Starting this past fall, Stanford’s School of Medicine and Stanford Continuing Studies (my day job) teamed up to offer The Stanford Mini Med School. Featuring more than thirty distinguished faculty, scientists, and physicians, this yearlong series of courses (three in total) offers students a dynamic introduction to the world of human biology, health and disease, and the groundbreaking changes taking place in medical research and health care. 250 lifelong learners (like yourself) attended the first course on Stanford’s campus this fall. And you can now access it on iTunes. We’ve posted the first two lectures (in video), and eight more lectures will soon be coming online. (Update: You can now find the videos on the Stanford Med School web site, and on YouTube.) Below, I’ve added the course description for the fall course, and you can also find it listed in the Biology Section of our ever-growing collection of Free Online Courses. When the winter and spring courses arrive, I’ll be sure to give you a heads up.
This Fall, the Stanford Mini Med School will get started with a journey inside human biology. We will start by familiarizing ourselves with the world of very small things. We will take a close look at DNA, stem cells, and microbes, and see how these and other small players form the building blocks of the human body. This will allow us to understand how human organs develop (and can also regenerate), how our nervous and immune systems work, and how diseases can afflict us. From there, the course will move beyond the individual and take a more global view of health. How do pandemics take shape? How does the environment affect our collective health? And how can we finally implement a healthcare system that makes sense for our nation? Various experts from the Stanford School of Medicine will address these and other big picture questions during the first course in the Stanford Mini Med School.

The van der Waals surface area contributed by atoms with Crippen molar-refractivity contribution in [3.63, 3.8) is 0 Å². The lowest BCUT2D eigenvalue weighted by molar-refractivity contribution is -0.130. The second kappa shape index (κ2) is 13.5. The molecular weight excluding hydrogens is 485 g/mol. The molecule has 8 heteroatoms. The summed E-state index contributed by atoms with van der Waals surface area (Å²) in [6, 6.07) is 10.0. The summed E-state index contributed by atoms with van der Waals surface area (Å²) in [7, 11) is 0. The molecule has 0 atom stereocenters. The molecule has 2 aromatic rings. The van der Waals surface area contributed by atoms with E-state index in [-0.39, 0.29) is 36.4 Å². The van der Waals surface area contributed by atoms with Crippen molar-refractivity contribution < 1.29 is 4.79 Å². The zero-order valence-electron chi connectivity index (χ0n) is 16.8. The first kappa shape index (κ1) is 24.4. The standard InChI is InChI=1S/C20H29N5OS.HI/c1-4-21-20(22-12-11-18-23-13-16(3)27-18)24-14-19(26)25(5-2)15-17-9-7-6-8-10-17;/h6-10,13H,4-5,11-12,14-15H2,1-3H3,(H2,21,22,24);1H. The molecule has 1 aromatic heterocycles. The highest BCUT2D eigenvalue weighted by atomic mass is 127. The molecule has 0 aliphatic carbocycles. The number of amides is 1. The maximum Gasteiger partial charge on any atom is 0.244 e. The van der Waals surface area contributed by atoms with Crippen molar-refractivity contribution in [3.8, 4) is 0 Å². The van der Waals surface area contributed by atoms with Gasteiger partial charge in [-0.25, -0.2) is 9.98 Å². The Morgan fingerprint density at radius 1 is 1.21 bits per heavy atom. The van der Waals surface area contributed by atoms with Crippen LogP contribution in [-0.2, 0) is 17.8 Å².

For a description of the current Mini Med School course (which we will eventually post online) please